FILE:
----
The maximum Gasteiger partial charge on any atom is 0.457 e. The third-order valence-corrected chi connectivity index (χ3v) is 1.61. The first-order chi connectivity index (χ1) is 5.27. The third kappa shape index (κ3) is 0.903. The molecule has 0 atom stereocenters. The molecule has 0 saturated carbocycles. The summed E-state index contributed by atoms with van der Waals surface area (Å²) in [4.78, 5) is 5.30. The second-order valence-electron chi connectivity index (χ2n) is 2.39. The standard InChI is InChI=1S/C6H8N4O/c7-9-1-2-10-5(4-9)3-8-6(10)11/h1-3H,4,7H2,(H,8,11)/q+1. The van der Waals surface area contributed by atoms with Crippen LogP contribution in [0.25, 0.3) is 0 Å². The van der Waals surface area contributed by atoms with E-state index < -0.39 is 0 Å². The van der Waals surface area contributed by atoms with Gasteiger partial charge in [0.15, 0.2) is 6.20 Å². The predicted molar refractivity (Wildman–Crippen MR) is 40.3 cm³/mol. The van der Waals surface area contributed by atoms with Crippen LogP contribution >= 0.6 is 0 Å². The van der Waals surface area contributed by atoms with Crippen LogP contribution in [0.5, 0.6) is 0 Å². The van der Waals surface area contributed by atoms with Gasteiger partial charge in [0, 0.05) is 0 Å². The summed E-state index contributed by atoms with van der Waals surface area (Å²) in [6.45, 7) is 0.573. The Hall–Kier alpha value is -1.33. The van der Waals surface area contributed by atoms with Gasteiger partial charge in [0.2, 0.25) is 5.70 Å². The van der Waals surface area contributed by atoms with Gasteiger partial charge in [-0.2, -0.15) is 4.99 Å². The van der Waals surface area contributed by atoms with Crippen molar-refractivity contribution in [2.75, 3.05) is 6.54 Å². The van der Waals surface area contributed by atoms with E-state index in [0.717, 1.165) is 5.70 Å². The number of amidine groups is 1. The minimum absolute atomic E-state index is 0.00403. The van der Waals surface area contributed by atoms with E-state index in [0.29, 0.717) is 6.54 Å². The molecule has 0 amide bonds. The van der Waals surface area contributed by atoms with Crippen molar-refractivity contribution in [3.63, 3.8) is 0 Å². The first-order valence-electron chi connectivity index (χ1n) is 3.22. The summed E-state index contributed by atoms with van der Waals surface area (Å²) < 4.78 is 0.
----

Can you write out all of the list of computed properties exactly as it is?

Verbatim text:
The maximum Gasteiger partial charge on any atom is 0.457 e. The third-order valence-corrected chi connectivity index (χ3v) is 1.61. The first-order chi connectivity index (χ1) is 5.27. The third kappa shape index (κ3) is 0.903. The molecule has 0 atom stereocenters. The molecule has 0 saturated carbocycles. The summed E-state index contributed by atoms with van der Waals surface area (Å²) in [4.78, 5) is 5.30. The second-order valence-electron chi connectivity index (χ2n) is 2.39. The standard InChI is InChI=1S/C6H8N4O/c7-9-1-2-10-5(4-9)3-8-6(10)11/h1-3H,4,7H2,(H,8,11)/q+1. The van der Waals surface area contributed by atoms with Crippen LogP contribution in [0.25, 0.3) is 0 Å². The van der Waals surface area contributed by atoms with E-state index < -0.39 is 0 Å². The van der Waals surface area contributed by atoms with Gasteiger partial charge in [0.15, 0.2) is 6.20 Å². The predicted molar refractivity (Wildman–Crippen MR) is 40.3 cm³/mol. The van der Waals surface area contributed by atoms with Crippen LogP contribution >= 0.6 is 0 Å². The van der Waals surface area contributed by atoms with Crippen LogP contribution in [0.5, 0.6) is 0 Å². The van der Waals surface area contributed by atoms with Gasteiger partial charge in [0, 0.05) is 0 Å². The summed E-state index contributed by atoms with van der Waals surface area (Å²) in [6.45, 7) is 0.573. The Hall–Kier alpha value is -1.33. The van der Waals surface area contributed by atoms with Gasteiger partial charge in [0.2, 0.25) is 5.70 Å². The van der Waals surface area contributed by atoms with Gasteiger partial charge in [-0.2, -0.15) is 4.99 Å². The van der Waals surface area contributed by atoms with Crippen molar-refractivity contribution in [2.75, 3.05) is 6.54 Å². The van der Waals surface area contributed by atoms with E-state index in [0.717, 1.165) is 5.70 Å². The number of amidine groups is 1. The minimum absolute atomic E-state index is 0.00403. The van der Waals surface area contributed by atoms with E-state index in [0.29, 0.717) is 6.54 Å². The molecule has 0 amide bonds. The van der Waals surface area contributed by atoms with Crippen molar-refractivity contribution in [3.63, 3.8) is 0 Å². The first-order valence-electron chi connectivity index (χ1n) is 3.22. The summed E-state index contributed by atoms with van der Waals surface area (Å²) < 4.78 is 0.